arr: T[]
): T {
    const [head, ...rest] = arr;
    return !head ? base : foldl(f, f(base, head), rest);
}

console.log(foldl((a, b) => (a + b), 0, [1,2,3,4,12,14,15,16]));

I consider that significantly more readable. You can do the same thing for MMap and Filter.

Falsey bug You use return !head ? base : foldl.... This will not run if head is falsey. For example, foldl((a, b) => (a + b), 0, [1,2,3,4,12,14,15,16]) results in 67, but foldl((a, b) => (a + b), 0, [0, 1,2,3,4,12,14,15,16]) results in 0, which probably isn't desirable. Check the array's length instead:

function foldl<T>(
    f: (a: T, b: T) => T,
    base: T,
    arr: T[]
): T {
    if (!arr.length) {
        return base;
    }
    const [head, ...rest] = arr;
    return foldl(f, f(base, head), rest);
}

This applies to MMap and Filter as well.

DRYer filter To fix the falsey bug and make Filter a bit cleaner, you can replace:

const [head, ...rest] = arr;
return !head ? [] : 
    (f(head) ? [head, ...Filter(f, rest)] : [...Filter(f, rest)])

with

if (!arr.length) {
  return [];
}
const includeThis = f(head); // call this here to preserve callback execution order
const restFiltered = Filter(f, rest);
return includeThis ? [head, ...restFiltered] : restFiltered;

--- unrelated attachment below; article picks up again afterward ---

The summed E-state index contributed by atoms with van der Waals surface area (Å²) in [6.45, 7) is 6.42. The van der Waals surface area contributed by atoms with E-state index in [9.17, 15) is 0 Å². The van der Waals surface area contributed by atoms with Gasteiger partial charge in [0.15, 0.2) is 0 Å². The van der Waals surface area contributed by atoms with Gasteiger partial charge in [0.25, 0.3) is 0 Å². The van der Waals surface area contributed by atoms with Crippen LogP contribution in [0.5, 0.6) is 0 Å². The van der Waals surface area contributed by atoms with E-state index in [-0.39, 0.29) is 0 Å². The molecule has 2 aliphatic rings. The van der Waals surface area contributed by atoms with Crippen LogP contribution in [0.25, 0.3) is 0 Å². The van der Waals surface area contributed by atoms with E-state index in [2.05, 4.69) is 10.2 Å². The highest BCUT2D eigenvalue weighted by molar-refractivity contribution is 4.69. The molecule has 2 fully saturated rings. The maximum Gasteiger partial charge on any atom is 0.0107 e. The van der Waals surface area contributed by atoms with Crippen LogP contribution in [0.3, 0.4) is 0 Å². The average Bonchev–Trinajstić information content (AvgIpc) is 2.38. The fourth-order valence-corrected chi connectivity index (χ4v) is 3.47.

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  • \$\begingroup\$ Thanks for you detailed answer, as a beginner in typescript I really thought that will be good practice to put types explicitly everywhere, good to know that I can trust typescript to infer obvious code by itself. \$\endgroup\$ – drocha87 2 days ago
  • \$\begingroup\$ Other question that arises in my mind, is if it is possible to "extract" the type of an function parameter, for example, you said that the outside definition was not quite relevant in this example, but suppose I want to extract the type of f parameter of foldl will it be possible? I don't know if I make myself understandable, but I know that I can "extract" the type of an object property using keyof right, is there some operator that could help me do the same thing with a function parameter? \$\endgroup\$ – drocha87 2 days ago
  • \$\begingroup\$ You can use Parameters, eg type Callback = Parameters<typeof f>; or Parameters<typeof foldl>[0]; \$\endgroup\$ – CertainPerformance 2 days ago
  • \$\begingroup\$ Something interesting just happens, I think as typescript cannot infer the contextual type, when I do something like you suggestedtype Callback = Parameters<typeof foldl>[0] the signature of Callback is (a: unknown, b: unknown): unknown as demonstrated here in playground how could I use generics in Callback definition? \$\endgroup\$ – drocha87 2 days ago
  • \$\begingroup\$ Not entirely sure what's going on there. It could be that if the callback type is inlined like that, it can't be extracted outside the function. It can be used inside the function: type Callback = typeof f; If you need the type outside the function, you can declare it outside as well like your original code does with type FoldlFunction<T> = (a: T, b: T) => T;. \$\endgroup\$ – CertainPerformance yesterday